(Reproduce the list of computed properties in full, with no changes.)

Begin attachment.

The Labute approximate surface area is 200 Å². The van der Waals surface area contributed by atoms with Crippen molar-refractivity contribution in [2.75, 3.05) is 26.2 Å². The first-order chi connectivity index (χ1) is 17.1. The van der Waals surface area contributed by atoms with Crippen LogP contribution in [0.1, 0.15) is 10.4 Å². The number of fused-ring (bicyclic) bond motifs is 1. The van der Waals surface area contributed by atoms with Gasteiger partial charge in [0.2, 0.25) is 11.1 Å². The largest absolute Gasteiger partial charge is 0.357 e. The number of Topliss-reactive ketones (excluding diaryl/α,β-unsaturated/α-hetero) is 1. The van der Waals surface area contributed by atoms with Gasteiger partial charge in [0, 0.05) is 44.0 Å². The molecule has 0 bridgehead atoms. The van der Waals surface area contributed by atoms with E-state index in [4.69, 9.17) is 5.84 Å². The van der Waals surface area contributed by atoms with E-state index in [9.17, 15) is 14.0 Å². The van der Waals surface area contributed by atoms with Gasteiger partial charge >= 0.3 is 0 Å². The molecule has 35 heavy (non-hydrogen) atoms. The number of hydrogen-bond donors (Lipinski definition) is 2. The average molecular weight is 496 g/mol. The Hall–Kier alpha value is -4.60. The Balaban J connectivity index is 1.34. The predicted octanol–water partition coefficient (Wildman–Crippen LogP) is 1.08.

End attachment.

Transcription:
The Labute approximate surface area is 200 Å². The van der Waals surface area contributed by atoms with Crippen molar-refractivity contribution in [2.75, 3.05) is 26.2 Å². The first-order chi connectivity index (χ1) is 17.1. The van der Waals surface area contributed by atoms with Crippen LogP contribution in [0.1, 0.15) is 10.4 Å². The number of fused-ring (bicyclic) bond motifs is 1. The van der Waals surface area contributed by atoms with Gasteiger partial charge in [0.2, 0.25) is 11.1 Å². The largest absolute Gasteiger partial charge is 0.357 e. The number of Topliss-reactive ketones (excluding diaryl/α,β-unsaturated/α-hetero) is 1. The van der Waals surface area contributed by atoms with Gasteiger partial charge in [0, 0.05) is 44.0 Å². The molecule has 0 bridgehead atoms. The van der Waals surface area contributed by atoms with E-state index in [4.69, 9.17) is 5.84 Å². The van der Waals surface area contributed by atoms with E-state index in [9.17, 15) is 14.0 Å². The van der Waals surface area contributed by atoms with Gasteiger partial charge >= 0.3 is 0 Å². The molecule has 35 heavy (non-hydrogen) atoms. The number of hydrogen-bond donors (Lipinski definition) is 2. The average molecular weight is 496 g/mol. The Hall–Kier alpha value is -4.60. The Balaban J connectivity index is 1.34. The predicted octanol–water partition coefficient (Wildman–Crippen LogP) is 1.08.